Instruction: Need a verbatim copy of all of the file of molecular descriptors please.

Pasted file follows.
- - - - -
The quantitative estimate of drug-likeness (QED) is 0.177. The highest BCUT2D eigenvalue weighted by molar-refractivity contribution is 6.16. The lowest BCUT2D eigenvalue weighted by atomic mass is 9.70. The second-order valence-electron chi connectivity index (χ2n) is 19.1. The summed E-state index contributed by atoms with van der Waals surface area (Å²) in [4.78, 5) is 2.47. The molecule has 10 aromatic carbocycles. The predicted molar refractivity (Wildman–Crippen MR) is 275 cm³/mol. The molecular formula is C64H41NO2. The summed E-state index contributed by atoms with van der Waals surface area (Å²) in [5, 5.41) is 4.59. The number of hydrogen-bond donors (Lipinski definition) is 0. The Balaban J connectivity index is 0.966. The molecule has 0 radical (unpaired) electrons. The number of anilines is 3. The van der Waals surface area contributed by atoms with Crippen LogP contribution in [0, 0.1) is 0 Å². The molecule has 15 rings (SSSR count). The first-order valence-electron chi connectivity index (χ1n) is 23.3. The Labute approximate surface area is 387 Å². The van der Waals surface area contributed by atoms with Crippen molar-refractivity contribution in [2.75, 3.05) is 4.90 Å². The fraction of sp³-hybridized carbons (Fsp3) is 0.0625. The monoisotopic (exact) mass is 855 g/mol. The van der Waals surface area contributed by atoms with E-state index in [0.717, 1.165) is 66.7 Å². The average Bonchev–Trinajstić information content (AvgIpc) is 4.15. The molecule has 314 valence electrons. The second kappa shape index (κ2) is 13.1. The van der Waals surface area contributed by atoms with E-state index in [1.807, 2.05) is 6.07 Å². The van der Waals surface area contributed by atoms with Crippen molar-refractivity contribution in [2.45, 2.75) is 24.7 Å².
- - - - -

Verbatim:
The quantitative estimate of drug-likeness (QED) is 0.177. The highest BCUT2D eigenvalue weighted by molar-refractivity contribution is 6.16. The lowest BCUT2D eigenvalue weighted by atomic mass is 9.70. The second-order valence-electron chi connectivity index (χ2n) is 19.1. The summed E-state index contributed by atoms with van der Waals surface area (Å²) in [4.78, 5) is 2.47. The molecule has 10 aromatic carbocycles. The predicted molar refractivity (Wildman–Crippen MR) is 275 cm³/mol. The molecular formula is C64H41NO2. The summed E-state index contributed by atoms with van der Waals surface area (Å²) in [5, 5.41) is 4.59. The number of hydrogen-bond donors (Lipinski definition) is 0. The Balaban J connectivity index is 0.966. The molecule has 0 radical (unpaired) electrons. The number of anilines is 3. The van der Waals surface area contributed by atoms with Crippen LogP contribution in [0, 0.1) is 0 Å². The molecule has 15 rings (SSSR count). The first-order valence-electron chi connectivity index (χ1n) is 23.3. The Labute approximate surface area is 387 Å². The van der Waals surface area contributed by atoms with Crippen molar-refractivity contribution in [2.75, 3.05) is 4.90 Å². The fraction of sp³-hybridized carbons (Fsp3) is 0.0625. The monoisotopic (exact) mass is 855 g/mol. The van der Waals surface area contributed by atoms with E-state index in [0.717, 1.165) is 66.7 Å². The average Bonchev–Trinajstić information content (AvgIpc) is 4.15. The molecule has 314 valence electrons. The second kappa shape index (κ2) is 13.1. The van der Waals surface area contributed by atoms with E-state index in [1.807, 2.05) is 6.07 Å². The van der Waals surface area contributed by atoms with Crippen molar-refractivity contribution in [2.45, 2.75) is 24.7 Å².